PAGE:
Nick Maughan is an investor and philanthropist.
From September, more than 40,000 students from British universities will embark on once-in-a-lifetime opportunities to study and work overseas, undertaking courses based all over the world, from Mongolia to Zimbabwe.
This week, ministers unveiled more details of the UK government’s Erasmus replacement – the Turing Scheme – confirming that Britain’s young people will be able to think beyond their national borders in considering their educational pathways.
Offering a choice of 150 destinations, students will be able to travel to places as remote as the Falkland Islands and the South Pacific nation of Vanuatu. With the scheme designed to improve social mobility, it is hoped the programme will prove accessible, with measures in place to provide funding for travel expenses and grants for living costs. Named after mathematician, codebreaker, and computer scientist Alan Turing, the scheme may pioneer the next generation of technological advancements, fostering international collaboration and strengthening capabilities.
However, to accelerate the development of new technologies, greater investment will be needed to equip young people with digital skills while at school.
Today’s young people will live through the transition from the fourth to the fifth industrial revolution. By the time they come of age, the world will be more reliant than ever on Artificial Intelligence (AI), Big Data (BD), and the Internet of Things (IoT). Therefore, mastering digital literacy will not only increase our young peoples’ chance of success, but will increasingly become a matter of survival.
As a 2017 report from the House of Lords urges: “Digital literacy should be the fourth pillar of a child’s education alongside reading, writing and mathematics and be resourced and taught accordingly”.
Technology now permeates every aspect of our lives, from how we work and socialise to even exercise, and these trends have only accelerated over the course of the past year. When schools were forced to shut during lockdowns, it was immediately evident that the country was not prepared to move education online. Through no fault of their own, many teachers forced to shift to remote learning ended up preparing online teaching platforms out of business tools.
For the vast majority of students, and particularly those from disadvantaged backgrounds, remote learning has been nothing short of a disaster. On the upside, the realisation of this fact is in part responsible for triggering what looks to become an educational reformation based on the opportunities presented by technology.
For example, Thomas Arnett of the Christensen Institute says that following the introduction of remote learning, teachers have begun to see the benefit of delivering material to the whole class at the start of lessons via videos provided in advance. This is because this method of delivery minimises the amount of classroom-time teachers spend lecturing and maximises the time they could spend helping pupils apply knowledge they have already acquired.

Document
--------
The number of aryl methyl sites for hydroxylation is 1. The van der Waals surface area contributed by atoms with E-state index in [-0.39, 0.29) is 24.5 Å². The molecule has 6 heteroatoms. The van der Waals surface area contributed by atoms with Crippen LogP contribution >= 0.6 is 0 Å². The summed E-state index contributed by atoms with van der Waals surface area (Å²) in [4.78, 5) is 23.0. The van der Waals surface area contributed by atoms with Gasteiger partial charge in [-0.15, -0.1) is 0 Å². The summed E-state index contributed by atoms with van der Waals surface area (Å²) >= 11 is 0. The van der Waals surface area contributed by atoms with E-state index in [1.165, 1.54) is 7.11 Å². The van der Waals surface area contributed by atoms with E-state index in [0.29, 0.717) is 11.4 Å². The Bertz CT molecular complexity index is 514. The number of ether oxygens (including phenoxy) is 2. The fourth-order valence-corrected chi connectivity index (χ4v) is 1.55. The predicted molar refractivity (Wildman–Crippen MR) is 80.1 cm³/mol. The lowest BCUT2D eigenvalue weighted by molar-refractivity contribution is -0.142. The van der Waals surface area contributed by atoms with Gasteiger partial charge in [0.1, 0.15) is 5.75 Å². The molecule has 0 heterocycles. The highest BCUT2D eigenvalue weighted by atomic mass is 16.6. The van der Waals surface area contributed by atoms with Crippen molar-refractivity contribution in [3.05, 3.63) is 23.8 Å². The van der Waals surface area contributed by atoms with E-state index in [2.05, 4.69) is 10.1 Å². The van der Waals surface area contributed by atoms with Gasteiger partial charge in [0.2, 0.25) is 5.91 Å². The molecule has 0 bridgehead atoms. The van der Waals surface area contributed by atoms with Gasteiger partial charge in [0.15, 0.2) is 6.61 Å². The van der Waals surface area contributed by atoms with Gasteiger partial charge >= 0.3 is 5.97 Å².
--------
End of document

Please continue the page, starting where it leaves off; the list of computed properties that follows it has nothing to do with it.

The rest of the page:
Similarly, others have found that the tablets purchased to facilitate lockdown learning can now be repurposed to provide live-translation of lessons for children whose first language is not English.
These are just a few ways in which young people can benefit from greater access to technology.
Beyond the classroom, it is becoming increasingly clear that young people will need to master digital and computational skills to thrive. As a 2021 report by the Learning and Work Institute found, 88 per cent of young people think digital skills will be important for their future careers. However, only 62 per cent of the younger generation believe they have these basic digital skills. With 60 per cent of business leaders now saying they will require more advanced tech skills in the next five years, the digital skill gap is likely to widen if more equal opportunities are not put in place now.
Through the work of the Nick Maughan Foundation (NMF), we have witnessed first-hand the transformative power of investment in education. Seeking to help children from disadvantaged backgrounds to have the same opportunities as those from more fortunate backgrounds, NMF intends to focus increasingly on bridging the digital divide, in addition to our provision of traditional grants and scholarships, as well as funding for under-resourced schools.
However, charities can only do so much. The government must invest in digital programmes in schools to set our young people up for future success.
With details of the Turing Scheme now available, it is clear increased opportunity for young people to study and work overseas is a welcome step that may foster the next generation of technological advancements. However, to equip the younger generation with the necessary skills to thrive in the digital age, and accelerate the pace of technological development, greater investment will be needed to equip Britain’s young people with digital skills at an earlier stage, starting at school.